In conjunction with their showcasing Almodovar's latest "Julieta", reviewed below, the British Film Institute asked the director to curate a selection of Spanish-made films that he most admires. Of his seven choices I had only seen two ("Jamon, Jamon" and "Thesis" -- both excellent), so promptly booked seats for another two that sounded most promising. My selections provided interesting viewing, if not quite the entertaining prospect I had envisioned.
First up was "It Happened in Broad Daylight" (1958), a true Euro-pudding of its day. Directed by the Hungarian Ladislao Vayda who was living in Spain, written by Swiss Fredrich Durrenmatt, shot in Switzerland with a German-speaking cast and three of the continent's leading actors of the day -- the French star character actor Michel Simon, Gert Frobe (six years before "Goldfinger"), and the stalwart of German cinema Heinz Ruhmann. That's a lot of talent but not necessarily put to the best use.
It's yet another story of a child-killer on the loose, a la "M", but is really more of a policier, as retired cop Ruhmann strives to find the real culprit after Simon hangs himself when falsely accused of the crimes. Simon's wandering peddler is in fact the movie's most watchable character, so his early demise was unfortunate. Frobe of course makes a suitably creepy pedarest, but the whole business of catching him in the act -- including putting a sweet little girl in real danger as bait, is all somewhat pedestrian, with the pastoral scenery overwhelming the action, as Ruhmann plods through his paces in this overlong film.
I was curious to see "El Sur"/"The South" (1983), since it is the second of only three full-length features in director Victor Erice's highly considered career. His first movie "Spirit of the Beehive" (1973) is esteemed as a brilliant look at impressionable childhood (although I have never quite been able to warm to it) and his last film, the documentary "The Quince Tree Sun" (1992), I found an interminable bore. Otherwise he has only directed shorts and segments of longer films. And interestingly, "El Sur", now a feature, is actually only a segment of the full movie he meant to shoot.
He budgeted for an 81-day shoot for a two and a half hour movie, but the rug was pulled from under him after 48 days, when the footage was edited into this 95 minute film invited into competition in Cannes. Set in 1957, like 'Beehive' this begins as another tale of childhood with the 8-year old Estella living in the snowy north of Spain with her sickly mother and adored father, who was forced (by mysterious reasons to her) to relocate from his exotic and mysterious South. We subsequently learn that Franco's politics played their part in his exile. He is an enigmatic and charismatic figure, a doctor at the local hospital, who also water-divines with his magic pendulum, but who spends his spare time locked in the off-limits attic of their home.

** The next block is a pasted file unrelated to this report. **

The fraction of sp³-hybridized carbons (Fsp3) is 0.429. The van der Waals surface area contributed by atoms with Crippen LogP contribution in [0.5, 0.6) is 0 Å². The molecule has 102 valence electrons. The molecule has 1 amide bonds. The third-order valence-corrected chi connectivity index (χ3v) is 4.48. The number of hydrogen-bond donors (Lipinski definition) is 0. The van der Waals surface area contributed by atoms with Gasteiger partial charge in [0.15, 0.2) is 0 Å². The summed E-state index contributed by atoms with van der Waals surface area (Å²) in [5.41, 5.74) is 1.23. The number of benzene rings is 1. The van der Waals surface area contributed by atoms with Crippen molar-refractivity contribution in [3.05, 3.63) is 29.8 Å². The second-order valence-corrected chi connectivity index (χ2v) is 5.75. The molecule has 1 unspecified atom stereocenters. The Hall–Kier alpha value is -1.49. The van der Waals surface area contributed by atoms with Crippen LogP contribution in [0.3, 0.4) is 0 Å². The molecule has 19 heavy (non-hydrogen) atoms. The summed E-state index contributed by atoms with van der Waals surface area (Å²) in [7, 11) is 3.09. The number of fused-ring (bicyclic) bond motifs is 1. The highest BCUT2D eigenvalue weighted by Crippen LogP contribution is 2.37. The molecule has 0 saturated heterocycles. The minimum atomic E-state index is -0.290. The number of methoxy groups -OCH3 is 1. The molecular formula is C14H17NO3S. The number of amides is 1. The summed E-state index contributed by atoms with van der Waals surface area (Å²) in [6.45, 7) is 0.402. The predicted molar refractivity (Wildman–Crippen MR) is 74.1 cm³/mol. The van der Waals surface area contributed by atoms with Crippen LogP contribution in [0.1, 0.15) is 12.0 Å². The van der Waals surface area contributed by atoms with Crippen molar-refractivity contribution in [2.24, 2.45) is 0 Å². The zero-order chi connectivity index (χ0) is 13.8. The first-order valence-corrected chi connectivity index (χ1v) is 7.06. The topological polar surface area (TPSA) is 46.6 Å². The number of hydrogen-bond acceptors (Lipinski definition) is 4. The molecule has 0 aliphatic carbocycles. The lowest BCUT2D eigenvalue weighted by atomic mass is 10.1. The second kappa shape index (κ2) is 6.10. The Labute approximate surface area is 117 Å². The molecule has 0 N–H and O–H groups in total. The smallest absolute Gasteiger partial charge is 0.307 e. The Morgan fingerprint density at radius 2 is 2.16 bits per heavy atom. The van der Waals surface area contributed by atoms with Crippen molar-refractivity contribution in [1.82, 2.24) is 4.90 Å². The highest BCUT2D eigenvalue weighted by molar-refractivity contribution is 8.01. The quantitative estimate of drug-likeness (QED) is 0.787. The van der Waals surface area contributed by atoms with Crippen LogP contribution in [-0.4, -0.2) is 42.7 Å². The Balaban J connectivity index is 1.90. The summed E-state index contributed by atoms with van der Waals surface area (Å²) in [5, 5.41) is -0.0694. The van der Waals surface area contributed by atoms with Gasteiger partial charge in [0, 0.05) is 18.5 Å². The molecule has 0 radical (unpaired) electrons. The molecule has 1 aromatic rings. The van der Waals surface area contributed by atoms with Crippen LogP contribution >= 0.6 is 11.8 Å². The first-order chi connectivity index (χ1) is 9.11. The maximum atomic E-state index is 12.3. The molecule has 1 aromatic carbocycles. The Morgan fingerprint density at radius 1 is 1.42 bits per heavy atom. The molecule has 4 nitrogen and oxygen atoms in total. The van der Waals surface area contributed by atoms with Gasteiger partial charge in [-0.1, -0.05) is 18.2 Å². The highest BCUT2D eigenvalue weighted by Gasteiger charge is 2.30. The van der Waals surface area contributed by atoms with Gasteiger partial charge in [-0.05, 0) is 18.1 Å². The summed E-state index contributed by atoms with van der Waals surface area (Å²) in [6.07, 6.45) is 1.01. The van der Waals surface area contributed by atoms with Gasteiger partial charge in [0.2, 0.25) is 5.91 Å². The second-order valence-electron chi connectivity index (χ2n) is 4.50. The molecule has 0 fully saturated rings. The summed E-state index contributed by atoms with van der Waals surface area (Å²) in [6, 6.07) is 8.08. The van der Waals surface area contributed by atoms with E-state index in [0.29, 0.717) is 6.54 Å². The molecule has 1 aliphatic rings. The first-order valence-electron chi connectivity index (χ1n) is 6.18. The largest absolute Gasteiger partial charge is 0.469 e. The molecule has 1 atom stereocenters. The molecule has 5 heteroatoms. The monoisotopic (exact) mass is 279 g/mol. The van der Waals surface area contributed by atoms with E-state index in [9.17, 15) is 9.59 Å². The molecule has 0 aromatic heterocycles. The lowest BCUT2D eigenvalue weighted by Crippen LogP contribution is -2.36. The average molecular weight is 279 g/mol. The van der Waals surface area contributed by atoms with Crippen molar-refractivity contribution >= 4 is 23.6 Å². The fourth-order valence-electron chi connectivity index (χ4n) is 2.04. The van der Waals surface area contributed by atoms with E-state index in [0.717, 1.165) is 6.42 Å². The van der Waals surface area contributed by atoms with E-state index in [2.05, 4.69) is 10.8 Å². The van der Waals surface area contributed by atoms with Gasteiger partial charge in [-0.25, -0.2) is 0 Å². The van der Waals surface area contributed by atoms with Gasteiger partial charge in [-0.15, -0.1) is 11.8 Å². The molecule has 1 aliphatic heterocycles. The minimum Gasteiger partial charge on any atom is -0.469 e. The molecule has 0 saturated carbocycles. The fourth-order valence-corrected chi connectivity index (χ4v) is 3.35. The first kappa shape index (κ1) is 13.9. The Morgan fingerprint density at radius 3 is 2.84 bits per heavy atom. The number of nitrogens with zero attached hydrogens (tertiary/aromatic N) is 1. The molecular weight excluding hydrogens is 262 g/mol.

The story continues with the 15-year old Estella still trying to come to terms with her beloved but distant Dad, especially after she learns that he has been besotted with a B-movie actress called Irene Rios. After a final lunch together, we discover that this was to be their last meeting, and that he has put an end to his yearnings and misery. A voice-over throughout by the now adult Estrella, narrating this sad story, tells us that she will be sent to the Utopian South to live with her Grandmother and her father's former nanny Milagros, whom we have met only once at the young Estrella's first communion, but the film ends there. What Erice intended or what may have transpired subsequently is something that we will never know.
This isn't quite in the category of other open-ended films where the viewer must decide for himself, but rather a case of an uncompleted project. What we are left with is a quite watchable yet unsatisfying narrative.